In a normal year, Robert Half's permanent placement activity accounted for 15 to 20 percent of the company's total revenues. This meant that RHI was more dependent on permanent placements than most temporary staffing firms, and as the demand for permanent employees fell as a result of corporate downsizing and restructuring, RHI's business began to weaken.


Management's reaction to the situation was a "go slow" strategy. They reduced overhead, cut and focused the advertising budget, and improved cash management. The poor economy also made it easier for the company to acquire Robert Half and Accountemps franchises, which were suffering, and to buy a Seattle-based temporary employment firm, which placed accounting and data-processing employees.


Management also decided the time was right to test a move away from their traditional financial placements. Late in 1991 they started a new division, OfficeTeam, placing temporary high-end, office administrative personnel. This start-up business was in response to requests from longtime clients for help when they needed temporary employees with administrative, word processing, and office management skills. To keep overhead low, RHI placed an OfficeTeam salesperson in a few Accountemps offices. That year the new division brought in $2 million in revenues. That was a bright spot in a year in which revenues dropped by 16 percent and earnings per share by more than 50 percent.


In 1992, its second year, OfficeTeam revenues increased to $12 million, and accounted for nearly 5 percent of the company's total bookings. The permanent placement business, however, brought in only $22 million, less than half the amount it generated in 1990. The company responded by merging most Robert Half offices with Accountemps facilities or combining satellite offices into a single hub office to serve an area.

Company revenues began to turn up towards the end of 1992 as employers felt confident enough to add temporary employees to their workforces. Having expanded into administrative placements through OfficeTeam, the company decided to explore making placements in the legal field, and acquired The Affiliates, a firm in Southern California that placed temporary and permanent paralegal, legal administrative, and other legal support personnel.

During 1993, RHI expanded to the East Coast with the purchase of Key Financial, a Washington, D.C., firm that placed accountants, and opened offices in France, Belgium, and the United Kingdom. The company also completed placing an OfficeTeam salesperson in each of its 135 domestic offices. The temporary administrative placement service had turned into a very successful undertaking as it brought in nearly $41 million that year, more than 13 percent of total revenue. RHI found it had little competition in this area from the national giants such as Kelly or Manpower since most OfficeTeam placements were with longstanding clients who needed only a few workers at a time. Company revenues for the year reached $306.2 million.

Total employment in the United States began to grow in the last half of 1993 and RHI's permanent placement business finally started to improve as a result. As the economy strengthened and corporate downsizing and restructuring slowed, the temporary staffing industry found itself thriving. Employers wanted the flexibility to respond quickly to changing market conditions and to avoid overstaffing. Where traditionally employers hired temporary workers primarily to fill in during busy periods, now there was a growing demand for professionals with skills not usually associated with temporary work—home health care, prison management, scientists, and technicians.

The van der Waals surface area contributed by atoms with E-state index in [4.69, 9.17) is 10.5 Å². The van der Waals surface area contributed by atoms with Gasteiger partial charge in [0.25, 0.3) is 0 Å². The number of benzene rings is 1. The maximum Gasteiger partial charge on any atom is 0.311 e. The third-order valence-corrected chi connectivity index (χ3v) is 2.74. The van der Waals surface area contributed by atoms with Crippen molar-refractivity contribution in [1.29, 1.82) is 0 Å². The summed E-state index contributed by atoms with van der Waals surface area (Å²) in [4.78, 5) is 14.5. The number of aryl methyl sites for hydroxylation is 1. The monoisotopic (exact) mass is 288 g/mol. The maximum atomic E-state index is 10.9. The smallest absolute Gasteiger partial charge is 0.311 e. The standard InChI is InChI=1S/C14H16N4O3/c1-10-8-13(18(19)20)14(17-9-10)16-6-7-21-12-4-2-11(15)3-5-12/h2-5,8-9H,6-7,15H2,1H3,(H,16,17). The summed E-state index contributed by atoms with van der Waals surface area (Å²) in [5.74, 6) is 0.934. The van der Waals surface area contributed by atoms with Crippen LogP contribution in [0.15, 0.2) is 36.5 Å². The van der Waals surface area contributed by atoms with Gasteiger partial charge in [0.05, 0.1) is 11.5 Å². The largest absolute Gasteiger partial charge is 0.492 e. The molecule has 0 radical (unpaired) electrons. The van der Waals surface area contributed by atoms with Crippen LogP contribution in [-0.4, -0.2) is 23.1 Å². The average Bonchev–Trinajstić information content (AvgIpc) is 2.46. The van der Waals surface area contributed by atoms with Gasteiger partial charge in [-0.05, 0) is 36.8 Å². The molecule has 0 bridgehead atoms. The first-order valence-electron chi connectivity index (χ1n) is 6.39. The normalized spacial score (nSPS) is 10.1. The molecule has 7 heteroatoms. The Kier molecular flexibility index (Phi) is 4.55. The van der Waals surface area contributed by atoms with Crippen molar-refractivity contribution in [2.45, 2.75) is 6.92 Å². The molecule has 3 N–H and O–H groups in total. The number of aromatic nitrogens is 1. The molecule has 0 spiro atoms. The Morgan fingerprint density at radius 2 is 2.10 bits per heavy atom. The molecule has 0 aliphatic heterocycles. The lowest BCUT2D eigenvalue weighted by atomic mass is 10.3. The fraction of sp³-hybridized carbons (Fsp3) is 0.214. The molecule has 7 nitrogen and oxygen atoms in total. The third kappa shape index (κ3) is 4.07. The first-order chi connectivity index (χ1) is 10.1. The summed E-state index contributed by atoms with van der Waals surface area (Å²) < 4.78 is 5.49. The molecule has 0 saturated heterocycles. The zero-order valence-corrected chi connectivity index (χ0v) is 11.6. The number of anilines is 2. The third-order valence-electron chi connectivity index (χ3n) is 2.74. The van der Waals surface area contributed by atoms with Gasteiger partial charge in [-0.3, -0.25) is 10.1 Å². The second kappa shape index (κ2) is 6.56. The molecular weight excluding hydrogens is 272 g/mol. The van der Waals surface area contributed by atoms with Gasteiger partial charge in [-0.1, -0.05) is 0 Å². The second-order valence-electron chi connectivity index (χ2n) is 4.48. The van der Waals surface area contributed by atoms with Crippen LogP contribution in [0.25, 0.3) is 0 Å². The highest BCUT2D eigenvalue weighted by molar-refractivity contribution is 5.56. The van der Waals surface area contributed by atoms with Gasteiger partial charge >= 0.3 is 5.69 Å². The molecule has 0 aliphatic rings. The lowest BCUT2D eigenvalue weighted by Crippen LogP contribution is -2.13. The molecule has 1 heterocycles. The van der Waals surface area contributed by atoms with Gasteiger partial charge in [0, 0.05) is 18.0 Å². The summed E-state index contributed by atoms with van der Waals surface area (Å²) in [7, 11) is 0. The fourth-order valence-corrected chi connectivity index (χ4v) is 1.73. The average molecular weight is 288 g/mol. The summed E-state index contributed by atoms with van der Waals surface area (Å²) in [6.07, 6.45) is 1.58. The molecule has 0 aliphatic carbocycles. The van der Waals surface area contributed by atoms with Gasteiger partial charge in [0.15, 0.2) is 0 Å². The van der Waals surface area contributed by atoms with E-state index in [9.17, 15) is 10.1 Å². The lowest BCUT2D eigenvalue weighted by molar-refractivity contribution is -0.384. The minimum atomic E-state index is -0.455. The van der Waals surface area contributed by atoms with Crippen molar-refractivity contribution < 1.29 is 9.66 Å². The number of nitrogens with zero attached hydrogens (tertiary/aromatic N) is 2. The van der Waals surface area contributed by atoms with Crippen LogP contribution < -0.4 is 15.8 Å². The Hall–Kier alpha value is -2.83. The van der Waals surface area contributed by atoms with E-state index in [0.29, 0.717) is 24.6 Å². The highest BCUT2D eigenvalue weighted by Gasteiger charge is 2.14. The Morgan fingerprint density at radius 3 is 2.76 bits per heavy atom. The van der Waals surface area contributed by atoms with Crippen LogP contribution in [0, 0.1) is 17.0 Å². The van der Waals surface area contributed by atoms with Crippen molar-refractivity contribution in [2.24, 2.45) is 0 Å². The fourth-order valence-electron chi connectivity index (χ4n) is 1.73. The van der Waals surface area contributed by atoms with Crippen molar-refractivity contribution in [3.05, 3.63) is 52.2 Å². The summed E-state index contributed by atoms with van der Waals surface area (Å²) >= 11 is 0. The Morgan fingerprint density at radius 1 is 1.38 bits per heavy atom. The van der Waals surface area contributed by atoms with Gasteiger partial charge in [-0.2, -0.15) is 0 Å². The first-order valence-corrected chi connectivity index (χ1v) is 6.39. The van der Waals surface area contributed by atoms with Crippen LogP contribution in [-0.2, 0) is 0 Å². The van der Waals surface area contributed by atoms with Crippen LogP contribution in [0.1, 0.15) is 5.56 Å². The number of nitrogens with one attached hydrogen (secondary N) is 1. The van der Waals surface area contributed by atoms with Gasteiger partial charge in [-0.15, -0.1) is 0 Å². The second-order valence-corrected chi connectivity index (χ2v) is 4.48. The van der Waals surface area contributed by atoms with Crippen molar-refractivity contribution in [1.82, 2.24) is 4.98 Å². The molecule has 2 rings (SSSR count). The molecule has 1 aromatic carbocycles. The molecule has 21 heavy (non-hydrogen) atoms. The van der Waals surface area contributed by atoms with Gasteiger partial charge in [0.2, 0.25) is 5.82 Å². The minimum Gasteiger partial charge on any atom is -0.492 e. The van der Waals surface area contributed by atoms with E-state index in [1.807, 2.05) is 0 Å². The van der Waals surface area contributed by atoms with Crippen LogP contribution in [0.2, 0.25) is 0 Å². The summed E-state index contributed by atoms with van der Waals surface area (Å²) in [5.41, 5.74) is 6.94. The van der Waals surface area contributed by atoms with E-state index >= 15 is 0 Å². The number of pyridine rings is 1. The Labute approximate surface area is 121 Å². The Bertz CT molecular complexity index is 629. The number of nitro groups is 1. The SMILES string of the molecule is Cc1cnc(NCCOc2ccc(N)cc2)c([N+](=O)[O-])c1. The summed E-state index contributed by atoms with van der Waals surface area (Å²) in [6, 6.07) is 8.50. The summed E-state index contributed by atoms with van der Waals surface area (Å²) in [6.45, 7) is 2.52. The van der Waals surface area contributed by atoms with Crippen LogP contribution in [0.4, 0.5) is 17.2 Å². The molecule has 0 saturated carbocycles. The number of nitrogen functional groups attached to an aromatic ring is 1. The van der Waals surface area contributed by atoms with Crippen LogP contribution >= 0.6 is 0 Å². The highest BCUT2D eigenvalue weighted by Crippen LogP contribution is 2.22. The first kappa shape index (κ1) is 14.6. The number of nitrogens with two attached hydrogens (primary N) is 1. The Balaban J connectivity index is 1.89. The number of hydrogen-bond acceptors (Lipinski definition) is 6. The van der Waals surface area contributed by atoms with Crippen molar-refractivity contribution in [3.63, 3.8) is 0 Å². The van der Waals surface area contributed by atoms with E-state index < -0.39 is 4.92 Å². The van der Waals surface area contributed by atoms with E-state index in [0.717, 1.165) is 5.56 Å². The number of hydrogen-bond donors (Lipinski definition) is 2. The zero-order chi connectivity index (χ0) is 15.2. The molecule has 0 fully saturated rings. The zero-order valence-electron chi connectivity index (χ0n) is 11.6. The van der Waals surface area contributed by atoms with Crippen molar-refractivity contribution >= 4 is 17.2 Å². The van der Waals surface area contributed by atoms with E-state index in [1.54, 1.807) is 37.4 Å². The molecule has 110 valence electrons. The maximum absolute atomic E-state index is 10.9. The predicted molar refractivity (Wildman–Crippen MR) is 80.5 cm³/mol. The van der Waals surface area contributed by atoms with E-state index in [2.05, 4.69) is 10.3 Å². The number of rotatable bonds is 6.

New Directions in the Mid-1990s

RHI responded to the demand for additional specialized placements by creating RHI Consulting, a new division providing systems analysts, computer engineers, and other information technology specialists to clients on a contract basis. Specialized staffing in the IT area became very popular among temporary employee firms during the mid-90s. Not only was the demand there, but the assignments were for longer durations than many other types of placements and, perhaps most importantly, the margins were higher.

As RHI was branching into other areas, it continued to pull together its core business. By March 1994, the company had acquired all but four of the original 150 Robert Half and Accountemps franchises. According to a Kidder Peabody analyst's report that month, "Management believed that centralized ownership would help reduce costs, aid the funding and implementation of advanced data processing systems, and bring more sophisticated marketing, accounting and legal practices to former stand-alone operations." The company completed its franchise buyback in 2003.

The temporary help industry continued its explosive growth. According to the National Association of Temporary Staffing Services (NATSS), in 1995, 2.16 million people worked as temporary employees each day, up from 185,000 in 1970. They represented 1.78 percent of total employment, holding one out of every 56 jobs, compared to one out of every 100 jobs in 1990 and one out of every 384 jobs in 1970.

Company Perspectives:

As the pioneer and leader in temporary and permanent professional staffing for nearly 50 years, we have remained committed to providing service beyond the expectations of our clients and job candidates, and to becoming a strategic staffing partner to our customers.